Bench trial begins May 6 in federal voter ID case



(The Center Square) – North Carolinians at the ballot box in 2018 definitively declared a desire for photo identification when voting and the state Board of Elections has asked for a federal lawsuit involving it to be dismissed through summary judgment.

A federal judge in Winston-Salem, however, says she’ll conduct a bench trial anyway, starting a week before the state’s primary runoffs.

Civil rights groups say the law is racially biased. U.S. District Judge Loretta Biggs, in ruling the trial will proceed, wrote “genuine disputes” over facts exist. She also says litigants “dispute the inferences which may reasonably be drawn from key undisputed facts.”

The trial date start is May 6. The second primary, or runoffs, are May 14.

North Carolina voters approved voter identification at the polls in 2018 through a constitutional amendment on the November ballot. In those midterms, 55.49% of nearly 3.7 million votes were in favor.

Democratic Gov. Roy Cooper tried to block the will of those voters in state court by initiating litigation to block implementation. It was last April when the state Supreme Court, in a 5-2 decision, issued an opinion that reversed an earlier choice by the same bench with a different makeup of justices.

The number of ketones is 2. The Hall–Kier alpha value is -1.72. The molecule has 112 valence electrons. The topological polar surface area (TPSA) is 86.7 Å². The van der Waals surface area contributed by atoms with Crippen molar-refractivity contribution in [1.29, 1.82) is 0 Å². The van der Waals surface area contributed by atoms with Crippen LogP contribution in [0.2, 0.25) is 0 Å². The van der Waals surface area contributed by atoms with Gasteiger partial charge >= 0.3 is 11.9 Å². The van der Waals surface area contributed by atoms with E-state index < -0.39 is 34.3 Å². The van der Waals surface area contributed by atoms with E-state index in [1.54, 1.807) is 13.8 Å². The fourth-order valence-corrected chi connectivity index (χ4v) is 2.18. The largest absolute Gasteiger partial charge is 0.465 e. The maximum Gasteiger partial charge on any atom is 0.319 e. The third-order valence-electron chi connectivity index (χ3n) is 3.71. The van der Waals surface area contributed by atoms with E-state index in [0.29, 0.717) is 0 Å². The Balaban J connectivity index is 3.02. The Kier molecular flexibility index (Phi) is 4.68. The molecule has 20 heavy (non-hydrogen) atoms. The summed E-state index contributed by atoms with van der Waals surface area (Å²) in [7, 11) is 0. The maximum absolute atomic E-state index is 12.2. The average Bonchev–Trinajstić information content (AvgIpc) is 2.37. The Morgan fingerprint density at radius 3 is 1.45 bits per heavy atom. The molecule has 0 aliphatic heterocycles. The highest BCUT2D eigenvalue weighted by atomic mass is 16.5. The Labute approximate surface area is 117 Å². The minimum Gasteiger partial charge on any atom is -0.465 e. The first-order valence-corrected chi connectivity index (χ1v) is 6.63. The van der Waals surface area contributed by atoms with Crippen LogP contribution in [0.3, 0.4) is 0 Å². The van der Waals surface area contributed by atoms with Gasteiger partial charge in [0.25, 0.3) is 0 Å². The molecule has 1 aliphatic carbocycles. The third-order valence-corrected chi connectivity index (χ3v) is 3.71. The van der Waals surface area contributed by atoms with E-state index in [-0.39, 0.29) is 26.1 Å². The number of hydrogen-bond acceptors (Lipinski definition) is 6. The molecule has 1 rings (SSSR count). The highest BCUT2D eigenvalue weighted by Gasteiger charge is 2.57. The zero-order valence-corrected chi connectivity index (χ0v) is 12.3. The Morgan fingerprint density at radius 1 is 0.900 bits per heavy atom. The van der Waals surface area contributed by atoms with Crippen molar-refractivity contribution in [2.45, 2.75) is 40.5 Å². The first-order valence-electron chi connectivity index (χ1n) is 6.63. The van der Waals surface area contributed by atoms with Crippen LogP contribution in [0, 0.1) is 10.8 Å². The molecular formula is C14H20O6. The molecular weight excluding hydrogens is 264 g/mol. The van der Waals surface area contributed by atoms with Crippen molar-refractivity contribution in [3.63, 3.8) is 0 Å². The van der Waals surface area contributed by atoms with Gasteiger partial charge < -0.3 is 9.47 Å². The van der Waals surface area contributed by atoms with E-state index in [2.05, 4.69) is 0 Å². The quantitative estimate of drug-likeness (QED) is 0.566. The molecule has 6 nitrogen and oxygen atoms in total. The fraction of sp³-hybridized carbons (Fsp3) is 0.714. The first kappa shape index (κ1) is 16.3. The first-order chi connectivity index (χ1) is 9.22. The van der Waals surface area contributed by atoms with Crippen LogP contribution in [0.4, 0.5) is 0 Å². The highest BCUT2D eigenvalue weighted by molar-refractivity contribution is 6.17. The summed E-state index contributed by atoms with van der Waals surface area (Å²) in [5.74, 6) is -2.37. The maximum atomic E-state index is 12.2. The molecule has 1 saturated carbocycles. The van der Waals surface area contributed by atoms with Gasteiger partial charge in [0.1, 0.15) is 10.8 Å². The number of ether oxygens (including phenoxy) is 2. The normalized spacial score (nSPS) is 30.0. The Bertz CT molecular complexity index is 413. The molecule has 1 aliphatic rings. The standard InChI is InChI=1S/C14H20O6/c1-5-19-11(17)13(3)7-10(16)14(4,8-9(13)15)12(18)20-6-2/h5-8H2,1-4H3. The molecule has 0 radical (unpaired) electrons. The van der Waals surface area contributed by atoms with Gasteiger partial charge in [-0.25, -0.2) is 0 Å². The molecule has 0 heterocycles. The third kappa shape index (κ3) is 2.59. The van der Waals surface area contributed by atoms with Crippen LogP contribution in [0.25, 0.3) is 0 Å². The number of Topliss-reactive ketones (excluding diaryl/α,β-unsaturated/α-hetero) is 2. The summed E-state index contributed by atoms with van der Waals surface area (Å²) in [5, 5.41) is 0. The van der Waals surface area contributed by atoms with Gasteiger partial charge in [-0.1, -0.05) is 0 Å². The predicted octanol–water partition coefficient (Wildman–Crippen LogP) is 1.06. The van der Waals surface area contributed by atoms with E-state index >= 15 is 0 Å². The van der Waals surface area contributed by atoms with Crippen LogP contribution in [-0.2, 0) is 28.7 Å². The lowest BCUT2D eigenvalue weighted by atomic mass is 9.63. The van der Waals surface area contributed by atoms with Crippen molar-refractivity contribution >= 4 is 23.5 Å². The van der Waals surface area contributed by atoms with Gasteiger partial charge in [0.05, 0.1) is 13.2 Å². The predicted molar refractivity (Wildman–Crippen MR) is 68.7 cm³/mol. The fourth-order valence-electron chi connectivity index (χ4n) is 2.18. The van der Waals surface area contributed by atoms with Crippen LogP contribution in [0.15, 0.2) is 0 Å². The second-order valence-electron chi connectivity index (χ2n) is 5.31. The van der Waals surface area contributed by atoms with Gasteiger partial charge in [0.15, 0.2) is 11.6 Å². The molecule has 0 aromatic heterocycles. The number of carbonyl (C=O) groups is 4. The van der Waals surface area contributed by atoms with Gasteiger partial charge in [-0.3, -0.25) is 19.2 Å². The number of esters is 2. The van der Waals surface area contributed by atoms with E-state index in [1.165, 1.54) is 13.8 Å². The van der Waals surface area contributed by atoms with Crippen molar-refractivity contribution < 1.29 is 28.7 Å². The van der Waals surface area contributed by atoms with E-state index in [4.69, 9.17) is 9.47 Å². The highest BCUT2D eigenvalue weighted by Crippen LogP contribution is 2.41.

Biggs in 2019 issued a preliminary injunction for this federal case. The 4th U.S. Circuit Court of Appeals said she put too much emphasis on the General Assembly’s past activity and reversed her decision.

In 2021, the state Board of Elections – a five-member panel with majority Democrats as selected by Cooper – sought a summary judgment, one that would have implemented the law without evidence or testimony in court. The U.S. Supreme Court has also already been involved, in 2022 overturning Biggs’ choice to not allow Republican lawmakers to join the case and defend the law they helped craft.

Last week, Super Tuesday became the first Election Day with the choice of voters on voter ID from 2018. According to Ballotpedia, only 16 states do not require some form of identification to vote; 23 require a photo ID.

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